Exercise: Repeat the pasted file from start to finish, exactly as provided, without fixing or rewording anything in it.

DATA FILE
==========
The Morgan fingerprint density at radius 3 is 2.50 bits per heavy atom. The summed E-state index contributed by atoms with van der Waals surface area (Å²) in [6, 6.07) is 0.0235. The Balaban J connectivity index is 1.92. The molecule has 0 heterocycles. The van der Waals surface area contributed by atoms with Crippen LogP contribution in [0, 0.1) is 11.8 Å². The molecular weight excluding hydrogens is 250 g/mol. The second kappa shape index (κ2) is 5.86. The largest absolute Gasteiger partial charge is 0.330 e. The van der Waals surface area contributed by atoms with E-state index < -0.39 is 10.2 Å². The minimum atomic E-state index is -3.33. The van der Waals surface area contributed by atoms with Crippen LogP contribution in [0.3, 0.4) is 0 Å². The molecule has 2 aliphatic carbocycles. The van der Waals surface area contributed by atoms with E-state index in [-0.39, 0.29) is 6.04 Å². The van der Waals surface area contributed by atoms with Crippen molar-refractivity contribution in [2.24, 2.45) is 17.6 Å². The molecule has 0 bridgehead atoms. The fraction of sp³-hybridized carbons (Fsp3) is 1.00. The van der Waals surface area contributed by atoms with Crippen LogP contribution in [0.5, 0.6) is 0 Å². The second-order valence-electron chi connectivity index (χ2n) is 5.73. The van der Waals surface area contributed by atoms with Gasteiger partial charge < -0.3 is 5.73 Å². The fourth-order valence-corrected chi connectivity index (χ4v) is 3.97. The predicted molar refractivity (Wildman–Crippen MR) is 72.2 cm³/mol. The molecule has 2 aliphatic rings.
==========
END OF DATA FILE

The Morgan fingerprint density at radius 3 is 2.50 bits per heavy atom. The summed E-state index contributed by atoms with van der Waals surface area (Å²) in [6, 6.07) is 0.0235. The Balaban J connectivity index is 1.92. The molecule has 0 heterocycles. The van der Waals surface area contributed by atoms with Crippen LogP contribution in [0, 0.1) is 11.8 Å². The molecular weight excluding hydrogens is 250 g/mol. The second kappa shape index (κ2) is 5.86. The largest absolute Gasteiger partial charge is 0.330 e. The van der Waals surface area contributed by atoms with E-state index < -0.39 is 10.2 Å². The minimum atomic E-state index is -3.33. The van der Waals surface area contributed by atoms with Crippen LogP contribution in [0.3, 0.4) is 0 Å². The molecule has 2 aliphatic carbocycles. The van der Waals surface area contributed by atoms with E-state index in [-0.39, 0.29) is 6.04 Å². The van der Waals surface area contributed by atoms with Crippen molar-refractivity contribution in [2.24, 2.45) is 17.6 Å². The molecule has 0 bridgehead atoms. The fraction of sp³-hybridized carbons (Fsp3) is 1.00. The van der Waals surface area contributed by atoms with Crippen LogP contribution in [0.5, 0.6) is 0 Å². The second-order valence-electron chi connectivity index (χ2n) is 5.73. The van der Waals surface area contributed by atoms with Gasteiger partial charge < -0.3 is 5.73 Å². The fourth-order valence-corrected chi connectivity index (χ4v) is 3.97. The predicted molar refractivity (Wildman–Crippen MR) is 72.2 cm³/mol. The molecule has 2 aliphatic rings.